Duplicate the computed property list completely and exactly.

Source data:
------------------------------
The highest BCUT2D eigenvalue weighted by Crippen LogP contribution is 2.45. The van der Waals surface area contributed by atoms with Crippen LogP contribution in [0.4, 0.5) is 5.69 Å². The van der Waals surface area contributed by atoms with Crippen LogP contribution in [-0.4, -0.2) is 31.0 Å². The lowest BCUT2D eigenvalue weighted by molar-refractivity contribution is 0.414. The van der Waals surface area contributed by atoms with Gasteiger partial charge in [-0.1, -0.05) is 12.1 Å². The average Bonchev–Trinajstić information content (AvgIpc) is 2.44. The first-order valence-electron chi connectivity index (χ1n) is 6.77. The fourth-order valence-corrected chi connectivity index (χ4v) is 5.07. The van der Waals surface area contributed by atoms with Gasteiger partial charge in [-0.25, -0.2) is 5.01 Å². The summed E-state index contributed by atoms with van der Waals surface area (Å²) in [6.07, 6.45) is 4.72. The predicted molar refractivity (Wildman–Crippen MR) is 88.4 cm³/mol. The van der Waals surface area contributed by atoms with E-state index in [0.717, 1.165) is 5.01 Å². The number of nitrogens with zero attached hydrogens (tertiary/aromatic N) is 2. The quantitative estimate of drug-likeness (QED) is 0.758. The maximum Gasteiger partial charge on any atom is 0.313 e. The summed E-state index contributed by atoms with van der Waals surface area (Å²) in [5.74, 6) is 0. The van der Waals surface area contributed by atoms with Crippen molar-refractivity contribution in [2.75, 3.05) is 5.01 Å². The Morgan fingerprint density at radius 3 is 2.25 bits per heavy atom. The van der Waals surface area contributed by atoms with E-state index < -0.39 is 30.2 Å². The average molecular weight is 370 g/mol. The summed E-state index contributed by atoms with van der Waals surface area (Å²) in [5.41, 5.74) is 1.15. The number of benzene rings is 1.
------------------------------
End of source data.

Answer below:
The highest BCUT2D eigenvalue weighted by Crippen LogP contribution is 2.45. The van der Waals surface area contributed by atoms with Crippen LogP contribution in [0.4, 0.5) is 5.69 Å². The van der Waals surface area contributed by atoms with Crippen LogP contribution in [-0.4, -0.2) is 31.0 Å². The lowest BCUT2D eigenvalue weighted by molar-refractivity contribution is 0.414. The van der Waals surface area contributed by atoms with Gasteiger partial charge in [-0.1, -0.05) is 12.1 Å². The average Bonchev–Trinajstić information content (AvgIpc) is 2.44. The first-order valence-electron chi connectivity index (χ1n) is 6.77. The fourth-order valence-corrected chi connectivity index (χ4v) is 5.07. The van der Waals surface area contributed by atoms with Gasteiger partial charge in [-0.25, -0.2) is 5.01 Å². The summed E-state index contributed by atoms with van der Waals surface area (Å²) in [6.07, 6.45) is 4.72. The predicted molar refractivity (Wildman–Crippen MR) is 88.4 cm³/mol. The van der Waals surface area contributed by atoms with E-state index in [0.717, 1.165) is 5.01 Å². The number of nitrogens with zero attached hydrogens (tertiary/aromatic N) is 2. The quantitative estimate of drug-likeness (QED) is 0.758. The maximum Gasteiger partial charge on any atom is 0.313 e. The summed E-state index contributed by atoms with van der Waals surface area (Å²) in [5.74, 6) is 0. The van der Waals surface area contributed by atoms with Crippen molar-refractivity contribution in [2.75, 3.05) is 5.01 Å². The Morgan fingerprint density at radius 3 is 2.25 bits per heavy atom. The van der Waals surface area contributed by atoms with E-state index < -0.39 is 30.2 Å². The average molecular weight is 370 g/mol. The summed E-state index contributed by atoms with van der Waals surface area (Å²) in [5.41, 5.74) is 1.15. The number of benzene rings is 1.